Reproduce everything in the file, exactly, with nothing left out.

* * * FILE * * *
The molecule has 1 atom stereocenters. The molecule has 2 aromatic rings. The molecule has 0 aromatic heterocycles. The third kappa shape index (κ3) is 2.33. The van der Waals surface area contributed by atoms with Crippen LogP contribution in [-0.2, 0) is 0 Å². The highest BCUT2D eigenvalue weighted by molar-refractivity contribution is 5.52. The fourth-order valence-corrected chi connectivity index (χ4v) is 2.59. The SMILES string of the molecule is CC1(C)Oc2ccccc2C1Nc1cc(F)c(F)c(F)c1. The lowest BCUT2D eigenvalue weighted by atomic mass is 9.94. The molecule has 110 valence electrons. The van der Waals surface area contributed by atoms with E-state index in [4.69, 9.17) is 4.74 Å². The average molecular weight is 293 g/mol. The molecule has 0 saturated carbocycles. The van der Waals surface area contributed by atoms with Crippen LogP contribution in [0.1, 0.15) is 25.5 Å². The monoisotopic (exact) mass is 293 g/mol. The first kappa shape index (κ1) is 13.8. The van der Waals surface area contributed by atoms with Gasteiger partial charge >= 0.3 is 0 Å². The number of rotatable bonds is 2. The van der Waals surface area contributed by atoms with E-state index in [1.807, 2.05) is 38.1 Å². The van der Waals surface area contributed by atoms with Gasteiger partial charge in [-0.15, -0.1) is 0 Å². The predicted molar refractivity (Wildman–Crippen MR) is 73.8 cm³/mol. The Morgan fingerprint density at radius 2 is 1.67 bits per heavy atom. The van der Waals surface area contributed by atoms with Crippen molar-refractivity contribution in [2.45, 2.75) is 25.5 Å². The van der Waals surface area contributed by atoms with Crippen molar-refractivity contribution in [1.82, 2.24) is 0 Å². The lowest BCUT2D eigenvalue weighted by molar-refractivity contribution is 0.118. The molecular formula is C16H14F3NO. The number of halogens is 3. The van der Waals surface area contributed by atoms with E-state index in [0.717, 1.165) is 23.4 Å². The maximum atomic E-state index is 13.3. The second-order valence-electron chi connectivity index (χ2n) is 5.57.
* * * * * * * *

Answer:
The molecule has 1 atom stereocenters. The molecule has 2 aromatic rings. The molecule has 0 aromatic heterocycles. The third kappa shape index (κ3) is 2.33. The van der Waals surface area contributed by atoms with Crippen LogP contribution in [-0.2, 0) is 0 Å². The highest BCUT2D eigenvalue weighted by molar-refractivity contribution is 5.52. The fourth-order valence-corrected chi connectivity index (χ4v) is 2.59. The SMILES string of the molecule is CC1(C)Oc2ccccc2C1Nc1cc(F)c(F)c(F)c1. The lowest BCUT2D eigenvalue weighted by atomic mass is 9.94. The molecule has 110 valence electrons. The van der Waals surface area contributed by atoms with E-state index in [4.69, 9.17) is 4.74 Å². The average molecular weight is 293 g/mol. The molecule has 0 saturated carbocycles. The van der Waals surface area contributed by atoms with Crippen LogP contribution in [0.1, 0.15) is 25.5 Å². The monoisotopic (exact) mass is 293 g/mol. The first kappa shape index (κ1) is 13.8. The van der Waals surface area contributed by atoms with Gasteiger partial charge >= 0.3 is 0 Å². The number of rotatable bonds is 2. The van der Waals surface area contributed by atoms with E-state index in [1.807, 2.05) is 38.1 Å². The van der Waals surface area contributed by atoms with Gasteiger partial charge in [-0.15, -0.1) is 0 Å². The predicted molar refractivity (Wildman–Crippen MR) is 73.8 cm³/mol. The Morgan fingerprint density at radius 2 is 1.67 bits per heavy atom. The van der Waals surface area contributed by atoms with Crippen molar-refractivity contribution in [2.45, 2.75) is 25.5 Å². The van der Waals surface area contributed by atoms with Crippen molar-refractivity contribution in [1.82, 2.24) is 0 Å². The lowest BCUT2D eigenvalue weighted by molar-refractivity contribution is 0.118. The molecular formula is C16H14F3NO. The number of halogens is 3. The van der Waals surface area contributed by atoms with E-state index in [0.717, 1.165) is 23.4 Å². The maximum atomic E-state index is 13.3. The second-order valence-electron chi connectivity index (χ2n) is 5.57.